The surgeon performing a revision rhinoplasty has to fight his way through that scar tissue in order to make the changes that are desired.  The scar makes it difficult to find and alter the cartilages of the nose without possibly tearing or otherwise harming them.

During the first operation, the first surgeon may have removed too much cartilage from various parts of the nose.  In that case, it can be difficult to create shape and support for the nose, and cartilage grafts may be necessary, as well as grafts of artificial materials.  These reconstructive techniques are technically more demanding than the techniques that are typically used during a primary rhinoplasty.

When can I have my nose redone after a previous unsatisfactory rhinoplasty?

It's important to wait one entire year after a rhinoplasty before making another attempt.

The scar tissue that forms underneath the skin of the nose after a primary (first-time) rhinoplasty is hard at first, as is any scar.  If you have a scar from an operation, such as an appendectomy, the scar starts out being quite firm; it feels like a cord underneath the skin.  With time, the scar softens, so that eventually you can't find your appendectomy scar by feeling for it -- you have to look for the scar, because it feels just like the surrounding skin.

The scar tissue in the nose starts out hard, and after a few months it starts to soften.  You can't feel much of the firmness, except perhaps at the tip of the nose, which might feel more solid than natural, but the firm scar tissue is there, underneath all of the nasal skin, until the scar has had time to soften.  It takes about a year for the scar tissue to soften completely.

If a surgeon attempts a revision rhinoplasty before that scar tissue has had a chance to soften completely, he is operating with one hand tied behind his back, because he is guaranteeing himself a difficult time trying to fight through the firm scar.  Even after it has softened, the scar tissue makes a revision operation difficult, but before it has softened, it's just impossible.

Also, as the swelling in the nose decreases after a primary operation, the nose gradually looks different, hopefully better, and it's important to wait until the swelling has resolved and the nose stops changing in appearance before attempting a revision operation.  Scar tissue under the skin of the nose can also shrink as it softens, further helping with the appearance of the nose.  If you operate too early, the surgeon may be operating to correct problems that would at least partially correct themselves as the rest of the swelling resolves.  He doesn't really know how much to do if he operates too early.

Re-operating on a nose too early can be likened to building a house on a soil foundation that is still settling: you want everything to stop moving before you decide exactly what changes to make and attempt those changes.

Finally, we have said that a revision rhinoplasty is much more difficult than a primary rhinoplasty.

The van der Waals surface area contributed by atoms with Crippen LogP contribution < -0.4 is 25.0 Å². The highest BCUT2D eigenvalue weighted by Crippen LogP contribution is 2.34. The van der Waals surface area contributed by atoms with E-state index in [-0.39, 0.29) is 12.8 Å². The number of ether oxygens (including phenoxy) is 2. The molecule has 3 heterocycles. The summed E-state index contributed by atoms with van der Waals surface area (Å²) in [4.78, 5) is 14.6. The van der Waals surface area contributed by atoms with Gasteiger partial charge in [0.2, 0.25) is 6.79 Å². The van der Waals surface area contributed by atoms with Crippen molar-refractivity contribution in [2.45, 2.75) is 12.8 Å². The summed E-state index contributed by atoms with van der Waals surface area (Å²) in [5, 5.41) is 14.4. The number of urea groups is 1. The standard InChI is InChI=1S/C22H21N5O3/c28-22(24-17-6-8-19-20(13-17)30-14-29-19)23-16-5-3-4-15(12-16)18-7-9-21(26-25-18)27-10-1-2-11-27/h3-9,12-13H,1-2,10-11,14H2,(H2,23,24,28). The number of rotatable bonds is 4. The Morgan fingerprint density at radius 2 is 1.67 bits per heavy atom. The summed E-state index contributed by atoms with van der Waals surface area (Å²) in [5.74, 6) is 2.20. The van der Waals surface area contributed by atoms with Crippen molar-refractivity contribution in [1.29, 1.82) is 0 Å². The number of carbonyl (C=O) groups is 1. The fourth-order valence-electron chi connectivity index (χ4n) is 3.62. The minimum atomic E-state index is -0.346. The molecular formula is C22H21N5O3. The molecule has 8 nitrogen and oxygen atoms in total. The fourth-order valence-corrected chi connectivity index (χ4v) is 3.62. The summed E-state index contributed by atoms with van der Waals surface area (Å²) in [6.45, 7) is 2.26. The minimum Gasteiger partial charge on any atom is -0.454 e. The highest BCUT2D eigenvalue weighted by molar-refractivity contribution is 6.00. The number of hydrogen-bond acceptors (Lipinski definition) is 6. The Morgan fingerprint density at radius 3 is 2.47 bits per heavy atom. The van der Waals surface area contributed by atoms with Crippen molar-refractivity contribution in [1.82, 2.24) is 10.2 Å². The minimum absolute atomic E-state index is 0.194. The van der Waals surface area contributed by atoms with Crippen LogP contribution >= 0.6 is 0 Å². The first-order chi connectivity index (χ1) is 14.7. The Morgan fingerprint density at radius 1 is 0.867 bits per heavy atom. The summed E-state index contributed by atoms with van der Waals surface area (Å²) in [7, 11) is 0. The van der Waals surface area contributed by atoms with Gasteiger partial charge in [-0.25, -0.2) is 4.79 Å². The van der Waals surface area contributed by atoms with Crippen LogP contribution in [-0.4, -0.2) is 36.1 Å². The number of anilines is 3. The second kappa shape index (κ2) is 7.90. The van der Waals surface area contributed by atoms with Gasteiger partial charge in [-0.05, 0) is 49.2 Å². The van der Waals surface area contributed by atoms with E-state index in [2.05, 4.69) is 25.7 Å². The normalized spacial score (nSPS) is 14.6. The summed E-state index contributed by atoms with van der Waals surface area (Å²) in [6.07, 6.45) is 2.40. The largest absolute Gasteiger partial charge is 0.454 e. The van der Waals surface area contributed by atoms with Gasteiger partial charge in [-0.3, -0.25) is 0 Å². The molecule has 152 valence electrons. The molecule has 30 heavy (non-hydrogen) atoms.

What can be improved during a revision rhinoplasty?

Sometimes great improvements can be made, and sometimes very few.  Let's divide this discussion into two categories: A) where the primary surgeon did not have a good grasp of how to perform a rhinoplasty, and B) where the primary rhinoplasty was competently performed, but after surgery the nose still has features that the patient and her surgeon would like to improve.

A) The primary rhinoplasty was not excellent

In this category, a common complaint is that the nose is still too projecting (sticks out forward too far from the face) or too long.  I'll define those measurements for you.  The nose below left is projecting: it sticks out forward, away from the person's face.  The nose below right is long, where we measure length along the bridge of the nose down to the tip.
Correction of projecting and long noses requires detailed work on the nose's tip cartilages, something most plastic surgeons don't know how to handle.  If those tip cartilages were not severely altered during the first operation, we can often shorten and deproject the nose a great deal during a revision.

If a hump is still present, the hump can usually be taken down more.  Also, if a hump was over-resected, leaving the patient with a "scooped-out" appearance, the height of the nasal bridge can be built up again.

If the upper half of the nose is still too wide, perhaps the nasal bones weren't narrowed during the first operation, and that can be accomplished.  If the lower half of the nose is too wide, work on the tip cartilages can narrow the tip, or perhaps the nose is wide because there is a large amount of scar tissue under the skin, scar tissue that could be removed during the revision operation.

Most complaints that people have after an unsatisfactory primary operation can at least be addressed, and it's up to the revision surgeon to communicate to the patient how much improvement he feels he can achieve in each area of the patient's dissatisfaction.